The crazy plan to build a non-leaning Tower of Pisa in…Wembley


London’s had its fair share of crazy building plans – usually dreamt up by eccentric architects who’d spent a few too many late nights supping whiskey at the drawing board.

Some of them have come to fruition but others – mercifully – stay safe inside people’s heads.

One of these plans was to build a huge stone tower, just like the famous one in the Italian town of Pisa, in the not quite Italianate surroundings of …well…Wembley.

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A drawing of Albert Brunel’s design for the non-leaning tower of Pisa…

The plan was dreamed up by one Albert Brunel – no relation of Isambard Kingdom Brunel or his son Marc.

In 1889 he came up with the bizarre scheme for a tower of solid granite that would weigh 200,000 tonnes and cost more than a stonking £1,000,000.

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It would have been a massive 358-metre visitor attraction right in the heart of Wembley Park.

Of course the Italian tower of Pisa leans significantly to one side and numerous amounts of time and effort have been spent trying to stop it falling down. One has to hope that Brunel’s plan was for a straight tower!

Certainly his drawings for the tower appear not to have a lean!

So why did Brunel bother to spend time and money on this you may ask?

Well, it was all part of a scheme marketed by railway entrepreneur Sir Edward Watkin.

Watkin had been the man who embarked on an ambitious project to build a channel tunnel in the 1880s, but the tunnels kept filling with water and it was abandoned. That tells you something about how successful the Wembley Tower would be.

He wanted to drum up business for the railways by building a huge amusement park in Wembley with lakes and waterfalls – and a tower of course – so he could charge people for their train tickets for the pleasure of visiting.

His tower would rival and even surpass the massive Eiffel Tower being constructed at the same time in Paris.

Passengers would travel by train to Wembley Park station on the newly built Metropolitan Line. In fact the railway built the station especially for the attraction.

In the spiffing sportsmanly spirit on the 19th Century, a design contest was held in 1890, and a total of 68 designs were submitted.

Wembley Park Tower known as Watkin’s Folly under construction. Built by the Metropolitan Tower Co under the directorship of Sir Edward Watkin to rival the Eiffel Tower, building stopped in August 1894 and the first platform at 155ft above ground level, opened on May 18 1896. (Photo by London Stereoscopic Company/Hulton Archive/Getty Images)

One of the more exotic proposals submitted included the £1m tower inspired by the Leaning Tower of Pisa.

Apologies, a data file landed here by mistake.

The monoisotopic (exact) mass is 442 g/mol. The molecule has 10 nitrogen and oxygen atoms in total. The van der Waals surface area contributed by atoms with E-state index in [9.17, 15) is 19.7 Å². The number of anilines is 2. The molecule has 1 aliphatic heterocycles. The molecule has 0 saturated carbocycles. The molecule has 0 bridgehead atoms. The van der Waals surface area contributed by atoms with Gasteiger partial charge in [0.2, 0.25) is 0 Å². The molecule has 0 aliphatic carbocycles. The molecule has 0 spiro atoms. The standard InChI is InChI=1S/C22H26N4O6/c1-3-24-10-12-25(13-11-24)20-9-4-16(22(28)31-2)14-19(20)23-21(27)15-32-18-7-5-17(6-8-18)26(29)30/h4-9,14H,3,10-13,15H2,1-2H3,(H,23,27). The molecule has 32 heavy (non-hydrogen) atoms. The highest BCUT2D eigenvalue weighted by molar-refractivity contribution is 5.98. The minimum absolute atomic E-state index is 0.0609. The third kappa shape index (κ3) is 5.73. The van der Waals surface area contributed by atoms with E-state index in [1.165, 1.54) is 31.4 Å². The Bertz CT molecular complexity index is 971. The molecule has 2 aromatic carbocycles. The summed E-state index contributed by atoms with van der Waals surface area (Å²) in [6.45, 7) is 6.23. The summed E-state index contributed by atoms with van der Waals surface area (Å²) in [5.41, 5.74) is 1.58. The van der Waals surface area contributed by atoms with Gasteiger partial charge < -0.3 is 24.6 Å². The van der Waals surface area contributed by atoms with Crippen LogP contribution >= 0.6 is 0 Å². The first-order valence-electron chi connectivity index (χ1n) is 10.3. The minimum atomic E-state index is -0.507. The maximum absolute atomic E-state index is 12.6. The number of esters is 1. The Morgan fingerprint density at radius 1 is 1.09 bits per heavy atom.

The absolutely crazy plan including a parachute that could hold four people in case they might need to get down in a hurry!

But this wasn’t even the most crazy idea.

Another design included a half-scale model of the Great Pyramid of Giza which would be a “colony of aerial vegetarians, who would grow their own food in hanging gardens”. Another had a spiral railway going up the sides…

Unfortunately – or fortunately – the tower of Pisa idea did not win. Neither did the pyramid for that matter.

Instead the design for an eight-legged 1,200-foot (366 m) metal tower – 45.8 metres taller than the Eiffel Tower – of course it had to be – was proposed by a group of architects from London.

The foundations were laid in 1892 and Wembley Park was laid out as a lovely visitor attraction with its lakes and gardens.

A view over the British Empire Exhibition at Wembley Park, London, 1924. On the left is the Australia pavilion. The Canadian National Railways building is on the right and the bandstand is at centre. (Photo by Alfred Hind Robinson/A. H. Robinson/Hulton Archive/Getty Images)

The first stage of the tower was built but soon the company began to run into financial problems and the legs kept collapsing. It had to be scaled back and then scrapped altogether as teh company behind it faced liquidation.

So London’s plan to build an Eiffel Tower even better than the French never came to fruition – well how could it!

But Wembley Park proved an extremely popular visitor destination getting thousands of visitors each year. People could do football, cricket, cycling, rowing, athletics and, in winter, ice skating on the frozen lake.

The one section of the tower that had been completed was opened to visitors for a while but was later deemed unsafe and eventually demolished in the early 1900s.

But the park went on to host the British Empire Exhibition of 1925 with exhibits from all across the globe and a huge new stadium that in time would go on to become Wembley Stadium.

When the stadium was rebuilt in 1903, the foundations for the Wembley Tower were rediscovered.

We all know what Wembley and the surrounding area has gone on to become, so although the Tower of Pisa idea seems crazy the spirit of it to put Wembley on the map has lived on.





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